The Natural History of Incidental Colonic Diverticulosis on Screening Colonoscopy.
Colonic diverticulosis is the most common incidental lesion on routine colonoscopy . It is estimated that around 15% of individuals will have diverticulosis by the age of 50 and as many as 60% by the age of 80 . Recent evidence indicates that this prevalence is expected to further increase worldwide, possibly due to urbanization and adoption of western lifestyles . The clinical spectrum of symptomatic diverticular disease (DD) ranges from mild abdominal pain to life-threatening complications including perforation or hemorrhage. Complicated DD is a major economic burden accounting for 312,000 hospital admissions, 1.5 million-days of hospital stay, and more than 2.6 billion dollars in 2004 [3, 4]. The true economic burden may however be higher given that uncomplicated disease is often diagnosed and managed in ambulatory settings .
It has been suggested that most patients with diverticulosis remain asymptomatic and that 10-25% eventually develop diverticulitis [6,7]. However, despite the poor quality of evidence, these numbers continue to appear in surgical and medical guidelines [6, 8]. A recent retrospective study from the Veterans Administration has challenged this view suggesting an actual incidence of acute diverticulitis as low as 4% . The study had some limitations including selection of patients, a restrictive definition of outcome and lack of assessment of diverticular bleeding, an important complication which is estimated to occur in 3-5% of patients with diverticulosis .
The aim of this retrospective cohort study is to determine the incidence of complicated DD in patients with incidental diverticulosis identified in a previous prospective cross-sectional screening colonoscopy study in average-risk patients, originally designed to investigate the prevalence and risk factors of colorectal neoplasia as well as diverticulosis [11,12].
This was a retrospective cohort study conducted to determine the incidence of DD (defined as acute diverticulitis, diverticular hemorrhage, or secondary stricturing or fistulizing disease necessitating surgery) in patients with incidental diverticulosis identified in a previous prospective screening colonoscopy cross-sectional study. The latter was conducted between 2005 and 2010 in average-risk individuals older than 50. It prospectively examined the prevalence and risk factors for colonic neoplasia  as well as the prevalence, distribution, and risk factors of diverticulosis (as part of its original design) in an asymptomatic population .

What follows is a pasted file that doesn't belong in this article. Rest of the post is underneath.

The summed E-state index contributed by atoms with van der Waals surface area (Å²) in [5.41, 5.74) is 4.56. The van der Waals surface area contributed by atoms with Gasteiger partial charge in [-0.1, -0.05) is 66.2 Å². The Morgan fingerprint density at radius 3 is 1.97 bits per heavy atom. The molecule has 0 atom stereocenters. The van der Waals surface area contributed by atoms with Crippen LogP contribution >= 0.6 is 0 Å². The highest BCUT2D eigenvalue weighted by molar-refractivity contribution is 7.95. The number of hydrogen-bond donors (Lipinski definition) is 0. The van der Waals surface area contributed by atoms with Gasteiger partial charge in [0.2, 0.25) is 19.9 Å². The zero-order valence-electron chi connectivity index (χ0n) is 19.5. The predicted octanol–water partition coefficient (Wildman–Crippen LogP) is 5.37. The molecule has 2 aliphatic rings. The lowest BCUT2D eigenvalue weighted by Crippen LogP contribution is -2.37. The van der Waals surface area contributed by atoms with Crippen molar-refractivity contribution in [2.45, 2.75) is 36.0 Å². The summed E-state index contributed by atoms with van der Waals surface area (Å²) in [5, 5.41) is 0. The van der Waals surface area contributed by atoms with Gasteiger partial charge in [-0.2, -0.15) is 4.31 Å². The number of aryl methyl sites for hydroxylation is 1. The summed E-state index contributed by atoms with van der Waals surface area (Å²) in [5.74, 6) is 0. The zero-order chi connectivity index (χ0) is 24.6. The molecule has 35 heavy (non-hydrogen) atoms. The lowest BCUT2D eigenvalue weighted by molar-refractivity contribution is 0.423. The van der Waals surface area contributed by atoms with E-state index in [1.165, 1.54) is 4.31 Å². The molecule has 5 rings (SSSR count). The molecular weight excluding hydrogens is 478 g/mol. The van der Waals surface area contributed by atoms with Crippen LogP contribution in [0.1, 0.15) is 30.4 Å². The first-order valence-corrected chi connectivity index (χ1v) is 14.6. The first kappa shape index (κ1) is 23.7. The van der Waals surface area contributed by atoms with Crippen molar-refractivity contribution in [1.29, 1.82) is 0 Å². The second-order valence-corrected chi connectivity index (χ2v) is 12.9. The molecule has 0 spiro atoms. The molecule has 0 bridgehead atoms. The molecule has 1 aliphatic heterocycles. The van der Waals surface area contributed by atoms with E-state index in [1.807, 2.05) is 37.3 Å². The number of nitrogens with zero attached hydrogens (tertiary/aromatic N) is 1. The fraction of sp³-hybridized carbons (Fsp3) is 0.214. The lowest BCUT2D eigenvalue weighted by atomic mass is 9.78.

A retrospective review of electronic health records of all patients with previously documented diverticulosis was conducted looking specifically for clinic or hospital visits and/or cross-sectional abdominal imaging over the follow-up period from index colonoscopy to phone interview. In addition, patients were contacted individually and asked about the occurrence of abdominal pain necessitating clinic and/or hospital visit and where a diagnosis of "diverticula-related problem" was suggested and antibiotics prescribed, or the occurrence of significant hematochezia requiring emergency room visit or hospital admission. To minimize recall bias, immediate family members were asked the same question when available. The study was approved by the Institutional Review Board.
A total of 826 consecutive patients were included in the original prospective screening study. Three patients were excluded because of prior history of DD. Incidental diverticulosis was noted in 224 of 823 patients (27.2%) (mean age 62.3 [+ or -] 8.2 years; M: F=1.15). Diverticula were isolated to the left colon in 151 patients (67.4%), were right-sided in 13 (5.8%), and diffuse (right and left) in 51 (22.8%). Nine patients (4%) had missing data about colonic location of the diverticula. Of the 224 patients, 194 patients had up-to-date medical records and constituted the study population. Of those, 144 (74.2%) could be reached by telephone and consented to provide additional information. Nine patients were deceased at the time of follow-up due to unrelated causes.